by Susan Gnucci
Source: Island Parent Magazine
Originally Published: May 2019
We’re all guilty of white lies, so how do you talk to your children about lying?
By nature, small children are inherently honest—they tell it like it is which is why they are so endearing. Ask a young child a question requiring an honest answer, and you’re apt to receive a brutally honest answer.
What happens along the way then that causes children to resort to lying? Well, they have to reach a certain level of maturity to understand the difference between truth and fabrication for one thing. And once they know that difference, it can be a slippery slope to the telling of falsehoods. We’ve all heard a child use the excuse—“I have a tummy ache…” when faced with doing something they don’t want to do or going somewhere they don’t want to go (when you know they feel perfectly fine). And of course, “the dog ate my homework” is a classic lie in terms of homework assignments (although as a teacher in my previous career, I did have one student bring in the remnants of his shredded homework assignment).
Children are pretty predictable though. Essentially they lie for one of two reasons: to avoid punishment or to get what they want. I was raised in the generation of “spare the rod; spoil the child” and I’m here to tell you that we often did anything to avoid a spanking. If that meant throwing a sibling under the bus, we did so without a second thought. Or if it meant the telling of a fib, it rolled off our tongue without so much as the blink of an eye. After all, in the face of harsh physical punishment, lying was a simple form of self-preservation.
Even if punishments are not physical in nature, but there is a high level of negative emotion associated with them, for example, anger or shame, a child will naturally want to avoid them at all costs and lying is one way to do so.
Even when there is no punishment involved as in the case when a parent simply wants to get to the bottom of something, some children will still resort to lying because they genuinely do not want to disappoint or upset their parent(s). In this case, their motives are honorable even if their lying is not!
Understandably, if a child wants something badly enough, they may “dance around the truth.” We see this when children stretch the truth, or lie by way of omission, or tell a half-truth. In some instances, they may even go so far as to come up with an outright, bald-face lie to get what they want. And despite being caught red-handed, they may stick to their lie no matter what. They can be standing on a stool at the kitchen counter with their hand in the cookie jar, and yet, they’ll adamantly deny they’re getting a cookie. Sometimes it’s hard for parents to keep a straight face in those situations!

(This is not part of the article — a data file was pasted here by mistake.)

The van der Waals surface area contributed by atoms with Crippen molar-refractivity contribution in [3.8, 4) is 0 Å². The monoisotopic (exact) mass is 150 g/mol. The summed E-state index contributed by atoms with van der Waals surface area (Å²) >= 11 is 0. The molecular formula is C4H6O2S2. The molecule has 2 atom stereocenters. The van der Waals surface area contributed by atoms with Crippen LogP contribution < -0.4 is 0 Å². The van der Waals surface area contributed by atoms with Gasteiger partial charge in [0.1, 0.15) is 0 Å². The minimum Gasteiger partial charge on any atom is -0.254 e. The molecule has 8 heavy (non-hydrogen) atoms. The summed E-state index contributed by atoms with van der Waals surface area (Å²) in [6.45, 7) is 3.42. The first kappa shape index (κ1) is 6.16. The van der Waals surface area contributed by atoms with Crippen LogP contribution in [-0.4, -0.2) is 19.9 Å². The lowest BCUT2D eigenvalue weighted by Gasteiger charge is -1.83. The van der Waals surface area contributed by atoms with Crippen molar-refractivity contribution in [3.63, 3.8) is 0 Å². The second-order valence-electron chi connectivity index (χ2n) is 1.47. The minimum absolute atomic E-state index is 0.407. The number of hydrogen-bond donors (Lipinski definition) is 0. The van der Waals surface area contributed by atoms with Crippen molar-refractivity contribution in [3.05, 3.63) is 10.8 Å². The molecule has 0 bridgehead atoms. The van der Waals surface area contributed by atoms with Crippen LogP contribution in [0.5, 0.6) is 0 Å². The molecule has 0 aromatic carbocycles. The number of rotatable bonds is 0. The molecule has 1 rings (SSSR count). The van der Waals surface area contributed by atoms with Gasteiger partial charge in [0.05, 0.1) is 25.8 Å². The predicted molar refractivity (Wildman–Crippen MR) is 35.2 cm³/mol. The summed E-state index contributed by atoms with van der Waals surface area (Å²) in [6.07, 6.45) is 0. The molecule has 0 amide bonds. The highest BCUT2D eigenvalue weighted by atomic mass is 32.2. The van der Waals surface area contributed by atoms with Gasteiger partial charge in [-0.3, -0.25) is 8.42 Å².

And then there are those children who take lying to a whole new level when they use it as a deliberate form of manipulation. Such children are often highly intelligent and they clue in early on that lying can be a useful tool to achieve a desired result. These are the children who lie for the express purpose of getting someone in trouble or they may deliberately play one parent against the other. Unfortunately, this behaviour can become habit forming if not addressed.
So how do you allow your children to get what they want (some of the time) and avoid unpleasant punishments or consequences? As with most things in life, I’m certain there is no easy answer to this question. And I’m sure what might work for one child, may not for another. One thing I wish I had done with my own children though, and in fact, I now routinely employ with my little grandson, is the art of negotiation and compromise. These are valuable skills that prepare children for the real world because there will be times when they cannot get exactly what they want, when they want it. This doesn’t mean employing these tactics all of the time, of course—there are certain things that are simply non-negotiable, but by allowing children some role in decision making, however small, they are bound to feel a measure of control. And with such control, it makes sense that children will be less likely to lie—they don’t need to.
I also wish I had allowed my own children a say in their punishments, for again, I believe that by doing so, children learn a valuable lesson in terms of self-regulating their own behaviour. Without the fear of harsh punishments or emotional turmoil looming over a child, and a say in the consequences of their actions, it only seems reasonable that they will resort less to lying.
Perhaps the greatest impact we can have on our children and grandchildren in terms of lying, however, is to model appropriate behaviour. That’s a tall order because, in doing so, we must pay deliberate attention to our own patterns of behaviour. And let’s face it; lying can be easier than telling the truth sometimes, especially when it comes to white lies. After all, no one wants to hurt another person’s feelings—“Yes, as a matter of fact, you do look fat in that dress…” It takes a lot more effort to deflect a truthful answer—so maybe “How do you feel in that dress?”—or to provide constructive criticism, “Let’s just take a look at what else you have in your closet.”
Since becoming a grandmother, I have made a conscious effort to avoid the white lies I might otherwise be tempted to tell. Children, even young ones, are very astute and make no bones about holding an adult up to the same standards they are expected to abide by.
So it’s time to practice what I preach.
Susan Gnucci is a local author and a proud “nonna” to an adorable four-year-old grand-son. She enjoys sharing her experiences as a first-time grandparent.
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